Every piece of art you bring into your home tells a story
The perspective of the artist is one part of that story.
In Palpable Night, the central figure plays a melancholy and warning song on the piano as people dance faceless, oblivious and ignorantly blissful around her. Someone watches her from behind a newspaper across the room, ignoring his own table companion who remains half obscured, adding to the sense that his attention is elsewhere. The piano player is now herself ironically unaware of the more immediately dangers of the man behind the paper. This piece started out as one of my side canvases where I haphazardly brush on extra paint that I have left at the end of a session working on a larger canvas. Eventually it starts to take on an undeniable life on it's own and I then prioritize bringing that life out. When you look closely at Palpable Night you can see that the underlayers have a series of rhythmic white lines that guide all the other shapes - this suggests the fateful forces at play that are unseen but nontheless exert a powerful force on events that we think we have under our control.
Themes - ignorance, danger, the unknown, self-destruction, losing oneself in your work, fate, lack of control
Most of my pieces take over a year to paint, but Sleeping Jiva was brought to completion within one week. This came about from a vision I had while unwinding for sleep, about the need for constant vigilance and not getting too comfortable with the progress one has made in understanding the highest form of self. Jiva lies asleep in a blanket of Earth - initially, we can assume from this position a harmony with nature, which is a high aim. However, in the background looms a storm, symbolic of the impending discomfort from stopping too soon in ones quest for truth, because even nature is material.
Themes - materialism, Earth, vigilance, truth seeking, danger
Emerging Relative was painted in the context of a very long-distance relationship where a physical distance needed to be subservient to a close emotional connection. Two figures, one seated and one draped across the other's lap, contemplate an expanse of terrain left to cross. The eye of the distant sun flares out and illuminates the energy within the space they occupy, implying the physical as less important than the emotional. The figures are painted in distinct blocks and only at their edges do they begin to achieve a more organic form that suggests a harmony with the natural world. The confluence of opposites is achieved here; nature exists as a physical that we want to merge with, but to supersede the limitations of her we need to convene in the mind-space. This is a simultaneous rejection and desire, an inner and an outer experience. Knowing our-self well enough to recognize it in another, thus detaching from our tangible person.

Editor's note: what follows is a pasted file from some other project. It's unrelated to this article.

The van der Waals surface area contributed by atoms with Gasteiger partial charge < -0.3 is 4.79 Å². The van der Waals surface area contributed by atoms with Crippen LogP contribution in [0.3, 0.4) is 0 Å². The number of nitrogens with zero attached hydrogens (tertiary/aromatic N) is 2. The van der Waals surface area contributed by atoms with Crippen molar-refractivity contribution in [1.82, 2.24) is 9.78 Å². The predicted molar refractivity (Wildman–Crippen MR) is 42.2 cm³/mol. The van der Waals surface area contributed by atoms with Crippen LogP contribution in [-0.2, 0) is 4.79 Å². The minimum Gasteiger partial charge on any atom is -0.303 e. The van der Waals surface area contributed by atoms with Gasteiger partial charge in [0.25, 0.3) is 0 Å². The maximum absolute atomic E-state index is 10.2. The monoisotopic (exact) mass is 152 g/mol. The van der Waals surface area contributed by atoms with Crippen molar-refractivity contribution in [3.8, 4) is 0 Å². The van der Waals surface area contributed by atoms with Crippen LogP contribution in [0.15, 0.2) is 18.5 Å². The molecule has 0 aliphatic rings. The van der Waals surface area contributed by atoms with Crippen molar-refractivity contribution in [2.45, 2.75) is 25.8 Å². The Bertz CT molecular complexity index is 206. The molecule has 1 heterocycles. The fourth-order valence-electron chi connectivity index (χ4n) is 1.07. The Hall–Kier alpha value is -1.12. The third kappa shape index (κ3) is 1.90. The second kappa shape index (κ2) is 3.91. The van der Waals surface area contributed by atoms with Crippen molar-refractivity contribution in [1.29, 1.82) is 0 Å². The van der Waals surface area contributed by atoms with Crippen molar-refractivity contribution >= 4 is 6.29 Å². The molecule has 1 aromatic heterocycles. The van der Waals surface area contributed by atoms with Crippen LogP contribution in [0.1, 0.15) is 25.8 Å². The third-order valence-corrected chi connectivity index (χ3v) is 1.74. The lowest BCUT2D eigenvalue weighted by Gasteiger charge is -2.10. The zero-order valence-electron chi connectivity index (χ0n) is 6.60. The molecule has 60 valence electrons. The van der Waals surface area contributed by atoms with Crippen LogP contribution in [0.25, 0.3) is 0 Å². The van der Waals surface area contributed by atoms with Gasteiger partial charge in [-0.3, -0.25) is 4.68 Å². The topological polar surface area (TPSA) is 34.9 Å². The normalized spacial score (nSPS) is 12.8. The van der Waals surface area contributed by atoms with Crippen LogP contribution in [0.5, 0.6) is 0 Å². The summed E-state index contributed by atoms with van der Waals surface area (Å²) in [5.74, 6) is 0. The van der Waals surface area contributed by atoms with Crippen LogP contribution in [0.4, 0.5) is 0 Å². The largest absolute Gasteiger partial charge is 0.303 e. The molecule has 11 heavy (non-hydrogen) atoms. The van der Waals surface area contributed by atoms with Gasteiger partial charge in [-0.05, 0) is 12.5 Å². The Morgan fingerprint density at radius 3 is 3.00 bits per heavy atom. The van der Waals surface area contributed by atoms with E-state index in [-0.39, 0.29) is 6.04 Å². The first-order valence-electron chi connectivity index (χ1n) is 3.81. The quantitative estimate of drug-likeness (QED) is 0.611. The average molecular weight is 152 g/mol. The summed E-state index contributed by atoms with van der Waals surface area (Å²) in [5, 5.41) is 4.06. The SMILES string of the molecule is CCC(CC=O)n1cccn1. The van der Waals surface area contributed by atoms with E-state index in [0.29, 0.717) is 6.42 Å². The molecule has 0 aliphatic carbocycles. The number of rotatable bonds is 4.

Themes - harmony with nature, fate, geometry, self awareness, confluence of opposites, faith in the unknown
There is a light at the end of a long cave and we are moving sideways to it, but it is not easily that we move. There is a heave-ho resilience to the forward progress, a determination to go this way despite the unobstructed path towards the light. The light path is clearly visible to us and we choose not to go. Discipline. Making one’s own path out of duty or choice, or a choice toward duty. Maybe a duty toward responsibility, or a commitment to idealism. Any and all of these feelings had an ebb and flow around one another over the course of the six months this was painted during an extended stay in London. The figures in it, people or bird or just personified somethings, they interchange with one another the way people do in your dreams, conglomerates of each other and switching, morphic. This theme is revisited in many of my works, where characteristics rearrange themselves so that we all become more of less of each other at any given point, sometimes simultaneously. It was the real beginning of independence, motivated by a responsibility to love others fully without constraining them.
Themes - perseverance, growth, discipline, moral struggles, finding yourself within other people, delayed gratification
I had a proprioceptive vision one evening as I was falling asleep. I felt my body assume for itself the pattern of triangles and squares and simplified geometry. I was purified, fractalized into my most basic forms along with the room and it’s pieces of furniture. I felt very safe, with just the lamplight on and some midnight through the window. My self-awareness entered a very subdued state and my own mind felt long and smooth and flat. This was a seminal work in my later exploration of separating head experiences from bodily experiences, which owes a great deal to eastern mysticism.
Themes - relativity, spirituality, light, geometry, safe spaces, nurturing
The future, seen as a dark bear, reaches aggressively through a circular portal to an uncertain female figure. Behind the figure stands the figure herself again, reflected with a menacing roar and long teeth. Demonic creatures line the lower border, and a chaotic, stormy sea makes an atmospheric appearance throughout the composition. A hand reaches across the full frame to the uncertain female and holds a smoking gun to her mind, as though it is already too late. This painting was a sad, key reflection point in a long-term relationship. I was not able to look at it for a long while after I painted it, in part because I was not ready to acknowledge the truths it offered me.
Themes - relationships, denial, fear of the future